The findings of the current study are of potential clinical and public health importance. Firstly, spicy food might be a valuable dietary intervention for prevention of hypertension in both healthy populations and high-risk groups, especially in regions with typically low consumption of spicy food, such as Zhejiang. Secondly, spicy food should not be considered a dietary taboo for patients with hypertension. However, further evidence from prospective and randomized studies will be important in establishing this potential clinical relevance.

Strengths and limitations

The strengths of this study include a large sample size, use of standardized data collection procedures, and strict control for established and potential risk factors for hypertension. Several limitations merit mention, however. First, the cross-sectional design restricts establishment of the temporal relationship of spicy food consumption with hypertension. Second, assessment of spicy food consumption in the current study was self-reported and subject to measurement error. Third, although multiple established and potential risk factors for hypertension were adjusted for in different models, residual confounding by other unmeasured or unknown biological and social factors is still possible.

Conclusions

In conclusion, the current study shows that frequency of spicy food consumption is inversely associated with hypertension in females, but not in males.

Availability of data and materials

Details of how to access China Kadoorie Biobank data and details of the data release schedule are available from www.ckbiobank.org/site/Data+Access.

Abbreviations

CKB:

China Kadoorie Biobank

SBP:

Systolic blood pressure

DBP:

Diastolic blood pressure

MET:

Metabolic equivalent tasks

BMI:

Body mass index

WC:

Waist circumference

ORs:

Odds ratios

CI:

Confidence interval

HRs:

Hazard ratios

CHNS:

China health and nutrition survey

TRPV1:

Transient receptor potential vanilloid type-1

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Acknowledgements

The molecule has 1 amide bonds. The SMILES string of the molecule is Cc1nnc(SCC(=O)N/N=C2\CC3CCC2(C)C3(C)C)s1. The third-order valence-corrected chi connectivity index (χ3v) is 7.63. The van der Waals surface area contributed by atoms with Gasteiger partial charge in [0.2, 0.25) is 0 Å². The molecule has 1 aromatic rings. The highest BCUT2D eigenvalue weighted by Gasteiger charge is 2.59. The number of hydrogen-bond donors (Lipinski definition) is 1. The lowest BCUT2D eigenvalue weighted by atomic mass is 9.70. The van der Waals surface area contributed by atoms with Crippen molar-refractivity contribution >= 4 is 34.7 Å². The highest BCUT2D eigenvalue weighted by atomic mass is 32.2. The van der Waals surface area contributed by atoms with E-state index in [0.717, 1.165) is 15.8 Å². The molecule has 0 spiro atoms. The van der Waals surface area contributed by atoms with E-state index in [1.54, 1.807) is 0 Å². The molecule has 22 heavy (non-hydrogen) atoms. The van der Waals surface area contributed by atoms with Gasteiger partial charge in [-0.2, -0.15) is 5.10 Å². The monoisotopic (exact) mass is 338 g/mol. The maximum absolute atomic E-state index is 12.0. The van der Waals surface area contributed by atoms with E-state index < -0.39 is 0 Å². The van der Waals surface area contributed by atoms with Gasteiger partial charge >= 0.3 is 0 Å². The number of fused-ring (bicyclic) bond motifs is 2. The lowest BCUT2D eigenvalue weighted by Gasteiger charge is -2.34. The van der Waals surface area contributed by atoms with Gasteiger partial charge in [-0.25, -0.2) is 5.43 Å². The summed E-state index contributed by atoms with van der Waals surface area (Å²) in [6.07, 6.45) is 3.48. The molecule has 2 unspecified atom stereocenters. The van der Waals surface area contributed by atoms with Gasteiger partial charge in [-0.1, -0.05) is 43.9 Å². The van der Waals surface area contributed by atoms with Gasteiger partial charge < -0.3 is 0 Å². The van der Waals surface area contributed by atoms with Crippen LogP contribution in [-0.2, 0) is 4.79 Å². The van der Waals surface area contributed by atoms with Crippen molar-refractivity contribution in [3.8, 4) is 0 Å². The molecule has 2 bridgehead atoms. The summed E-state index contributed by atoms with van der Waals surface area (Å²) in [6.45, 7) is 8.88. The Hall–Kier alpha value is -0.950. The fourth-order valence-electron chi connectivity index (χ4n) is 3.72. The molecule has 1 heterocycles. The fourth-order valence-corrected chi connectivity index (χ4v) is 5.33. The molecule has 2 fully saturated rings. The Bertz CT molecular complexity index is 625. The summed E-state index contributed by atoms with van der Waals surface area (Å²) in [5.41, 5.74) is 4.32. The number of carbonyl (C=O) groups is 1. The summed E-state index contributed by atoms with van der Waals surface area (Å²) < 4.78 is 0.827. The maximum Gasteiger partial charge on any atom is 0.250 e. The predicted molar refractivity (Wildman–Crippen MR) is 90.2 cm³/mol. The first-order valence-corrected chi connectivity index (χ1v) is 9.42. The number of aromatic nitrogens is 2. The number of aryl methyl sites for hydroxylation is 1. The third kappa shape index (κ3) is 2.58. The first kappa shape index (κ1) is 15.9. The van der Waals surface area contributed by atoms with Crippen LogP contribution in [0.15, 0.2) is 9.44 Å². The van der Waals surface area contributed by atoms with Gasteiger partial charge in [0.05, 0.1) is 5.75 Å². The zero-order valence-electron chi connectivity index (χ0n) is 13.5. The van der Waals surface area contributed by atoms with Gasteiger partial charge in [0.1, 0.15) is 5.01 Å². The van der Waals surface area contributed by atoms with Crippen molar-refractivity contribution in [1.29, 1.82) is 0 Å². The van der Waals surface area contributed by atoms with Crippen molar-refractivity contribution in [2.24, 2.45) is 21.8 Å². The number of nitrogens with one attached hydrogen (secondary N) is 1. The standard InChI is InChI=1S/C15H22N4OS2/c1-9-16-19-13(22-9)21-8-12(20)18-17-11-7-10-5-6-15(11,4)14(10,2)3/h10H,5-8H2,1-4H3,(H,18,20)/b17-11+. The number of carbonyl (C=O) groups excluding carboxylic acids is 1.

We thank Chinese Center for Disease Control and Prevention, Chinese Ministry of Health, National Health and Family Planning Commission of China, and 10 provincial/regional Health Administrative Departments. The most important acknowledgement is to the participants in the study and the members of the survey teams in each of the 10 regional centers, as well as to the project development and management teams based at Beijing, Oxford and the 10 regional centers.

Funding

This work was supported by Grants (2016YFC0900500, 2016YFC0900501, 2016YFC0900502) from the National Key Research and Development Program of China, grants from the Kadoorie Charitable Foundation in Hong Kong and Grants (212946/Z/18/Z, 202922/Z/16/Z, 104085/Z/14/Z, 088158/Z/09/Z) from Wellcome Trust in the UK. The funding sponsors have no role in design and conduct of the study; collection, analyses, and interpretation of the results.

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Contributions

HW conceived and designed the study. ZC and LL, as the members of CKB steering Committee, designed the whole study. HW and MY analyzed the data and wrote the manuscript. LC, DS, YC, XZ, KX, CW, and SZ collected the data. PP and YG supervised the implementation. FB provided critical comments on the manuscript and revised the manuscript. All authors read and approved the final manuscript.

Corresponding author

Correspondence to Min Yu.

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Ethics approval and consent to participate

The CKB study was approved by the Ethical Review Committee of the Chinese Center for Disease Control and Prevention and the Oxford Tropical Research Ethics Committee, University of Oxford. All participants provided informed written consent prior to participation in the study.

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Not applicable.

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The authors declare that they have no competing interests.

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Supplementary Information

Additional file 1: Table S1.

Unadjusted and adjusted odds ratios for hypertension associated with frequency of spicy food consumption among adults without peptic ulcer disease in Zhejiang.

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Wang, H., Chen, L., Shen, D. et al. Association between frequency of spicy food consumption and hypertension: a cross-sectional study in Zhejiang Province, China. Nutr Metab (Lond) 18, 70 (2021). https://doi.org/10.1186/s12986-021-00588-7

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Keywords

  • Hypertension
  • Spicy food
  • Cross-sectional study